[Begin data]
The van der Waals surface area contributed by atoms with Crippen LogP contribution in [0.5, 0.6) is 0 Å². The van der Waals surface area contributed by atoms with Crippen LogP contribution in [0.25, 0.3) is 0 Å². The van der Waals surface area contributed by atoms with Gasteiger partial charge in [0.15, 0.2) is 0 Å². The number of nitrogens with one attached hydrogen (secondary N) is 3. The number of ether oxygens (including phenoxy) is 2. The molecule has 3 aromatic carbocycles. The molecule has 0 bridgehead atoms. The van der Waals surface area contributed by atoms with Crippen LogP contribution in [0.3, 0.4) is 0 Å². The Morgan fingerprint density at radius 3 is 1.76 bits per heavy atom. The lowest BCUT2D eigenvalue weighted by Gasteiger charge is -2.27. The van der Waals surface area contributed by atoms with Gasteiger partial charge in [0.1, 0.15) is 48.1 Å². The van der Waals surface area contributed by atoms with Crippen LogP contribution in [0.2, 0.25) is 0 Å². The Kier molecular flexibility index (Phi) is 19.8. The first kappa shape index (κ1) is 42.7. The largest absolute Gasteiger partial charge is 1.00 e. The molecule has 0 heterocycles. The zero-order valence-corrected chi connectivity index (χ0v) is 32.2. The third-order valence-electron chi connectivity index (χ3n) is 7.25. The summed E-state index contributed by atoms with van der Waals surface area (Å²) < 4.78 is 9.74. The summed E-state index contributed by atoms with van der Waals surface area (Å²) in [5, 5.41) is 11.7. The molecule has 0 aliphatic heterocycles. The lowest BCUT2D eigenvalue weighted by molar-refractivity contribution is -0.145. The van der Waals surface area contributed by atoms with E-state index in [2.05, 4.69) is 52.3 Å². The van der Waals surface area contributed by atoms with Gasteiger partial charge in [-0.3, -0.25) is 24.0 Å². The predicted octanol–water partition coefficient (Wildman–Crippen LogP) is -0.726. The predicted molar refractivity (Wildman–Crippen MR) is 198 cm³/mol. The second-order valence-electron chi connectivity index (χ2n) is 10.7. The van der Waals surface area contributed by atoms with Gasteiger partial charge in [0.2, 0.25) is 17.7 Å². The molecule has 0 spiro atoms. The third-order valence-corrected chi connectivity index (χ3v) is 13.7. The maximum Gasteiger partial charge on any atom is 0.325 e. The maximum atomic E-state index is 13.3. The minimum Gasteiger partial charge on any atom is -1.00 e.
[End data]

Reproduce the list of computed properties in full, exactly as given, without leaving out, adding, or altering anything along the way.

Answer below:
The van der Waals surface area contributed by atoms with Crippen LogP contribution in [0.5, 0.6) is 0 Å². The van der Waals surface area contributed by atoms with Crippen LogP contribution in [0.25, 0.3) is 0 Å². The van der Waals surface area contributed by atoms with Gasteiger partial charge in [0.15, 0.2) is 0 Å². The number of nitrogens with one attached hydrogen (secondary N) is 3. The number of ether oxygens (including phenoxy) is 2. The molecule has 3 aromatic carbocycles. The molecule has 0 bridgehead atoms. The van der Waals surface area contributed by atoms with Crippen LogP contribution in [0.3, 0.4) is 0 Å². The Morgan fingerprint density at radius 3 is 1.76 bits per heavy atom. The lowest BCUT2D eigenvalue weighted by Gasteiger charge is -2.27. The van der Waals surface area contributed by atoms with Gasteiger partial charge in [0.1, 0.15) is 48.1 Å². The van der Waals surface area contributed by atoms with Crippen LogP contribution in [0.2, 0.25) is 0 Å². The Kier molecular flexibility index (Phi) is 19.8. The first kappa shape index (κ1) is 42.7. The largest absolute Gasteiger partial charge is 1.00 e. The molecule has 0 heterocycles. The zero-order valence-corrected chi connectivity index (χ0v) is 32.2. The third-order valence-electron chi connectivity index (χ3n) is 7.25. The summed E-state index contributed by atoms with van der Waals surface area (Å²) < 4.78 is 9.74. The summed E-state index contributed by atoms with van der Waals surface area (Å²) in [5, 5.41) is 11.7. The molecule has 0 aliphatic heterocycles. The lowest BCUT2D eigenvalue weighted by molar-refractivity contribution is -0.145. The van der Waals surface area contributed by atoms with E-state index in [2.05, 4.69) is 52.3 Å². The van der Waals surface area contributed by atoms with Gasteiger partial charge in [-0.3, -0.25) is 24.0 Å². The predicted octanol–water partition coefficient (Wildman–Crippen LogP) is -0.726. The predicted molar refractivity (Wildman–Crippen MR) is 198 cm³/mol. The second-order valence-electron chi connectivity index (χ2n) is 10.7. The van der Waals surface area contributed by atoms with Gasteiger partial charge in [0.2, 0.25) is 17.7 Å². The molecule has 0 spiro atoms. The third-order valence-corrected chi connectivity index (χ3v) is 13.7. The maximum Gasteiger partial charge on any atom is 0.325 e. The maximum atomic E-state index is 13.3. The minimum Gasteiger partial charge on any atom is -1.00 e.